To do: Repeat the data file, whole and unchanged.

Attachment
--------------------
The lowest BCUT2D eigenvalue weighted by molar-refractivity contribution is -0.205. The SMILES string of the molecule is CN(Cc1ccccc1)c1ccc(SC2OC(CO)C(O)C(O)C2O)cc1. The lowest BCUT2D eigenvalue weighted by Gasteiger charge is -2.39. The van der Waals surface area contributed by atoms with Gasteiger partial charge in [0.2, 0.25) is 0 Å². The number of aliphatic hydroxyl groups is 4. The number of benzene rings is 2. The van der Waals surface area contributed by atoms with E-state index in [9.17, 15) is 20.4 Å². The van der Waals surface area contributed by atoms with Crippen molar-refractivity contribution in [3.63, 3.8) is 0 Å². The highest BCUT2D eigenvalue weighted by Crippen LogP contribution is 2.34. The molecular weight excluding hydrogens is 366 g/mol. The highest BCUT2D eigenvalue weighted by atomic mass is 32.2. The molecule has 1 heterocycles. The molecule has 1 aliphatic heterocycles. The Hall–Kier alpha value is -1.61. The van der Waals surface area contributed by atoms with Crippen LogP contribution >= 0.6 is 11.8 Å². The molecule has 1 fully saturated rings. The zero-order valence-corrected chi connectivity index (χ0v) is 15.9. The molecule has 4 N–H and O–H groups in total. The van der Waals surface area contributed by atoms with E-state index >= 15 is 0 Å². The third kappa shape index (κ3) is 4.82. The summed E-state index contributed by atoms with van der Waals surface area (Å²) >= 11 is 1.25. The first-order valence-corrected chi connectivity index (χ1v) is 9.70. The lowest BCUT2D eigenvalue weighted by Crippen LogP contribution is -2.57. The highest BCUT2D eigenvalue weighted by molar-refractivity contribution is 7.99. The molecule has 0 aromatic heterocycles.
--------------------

The lowest BCUT2D eigenvalue weighted by molar-refractivity contribution is -0.205. The SMILES string of the molecule is CN(Cc1ccccc1)c1ccc(SC2OC(CO)C(O)C(O)C2O)cc1. The lowest BCUT2D eigenvalue weighted by Gasteiger charge is -2.39. The van der Waals surface area contributed by atoms with Gasteiger partial charge in [0.2, 0.25) is 0 Å². The number of aliphatic hydroxyl groups is 4. The number of benzene rings is 2. The van der Waals surface area contributed by atoms with E-state index in [9.17, 15) is 20.4 Å². The van der Waals surface area contributed by atoms with Crippen molar-refractivity contribution in [3.63, 3.8) is 0 Å². The highest BCUT2D eigenvalue weighted by Crippen LogP contribution is 2.34. The molecular weight excluding hydrogens is 366 g/mol. The highest BCUT2D eigenvalue weighted by atomic mass is 32.2. The molecule has 1 heterocycles. The molecule has 1 aliphatic heterocycles. The Hall–Kier alpha value is -1.61. The van der Waals surface area contributed by atoms with Crippen LogP contribution >= 0.6 is 11.8 Å². The molecule has 1 fully saturated rings. The zero-order valence-corrected chi connectivity index (χ0v) is 15.9. The molecule has 4 N–H and O–H groups in total. The van der Waals surface area contributed by atoms with E-state index >= 15 is 0 Å². The third kappa shape index (κ3) is 4.82. The summed E-state index contributed by atoms with van der Waals surface area (Å²) >= 11 is 1.25. The first-order valence-corrected chi connectivity index (χ1v) is 9.70. The lowest BCUT2D eigenvalue weighted by Crippen LogP contribution is -2.57. The highest BCUT2D eigenvalue weighted by molar-refractivity contribution is 7.99. The molecule has 0 aromatic heterocycles.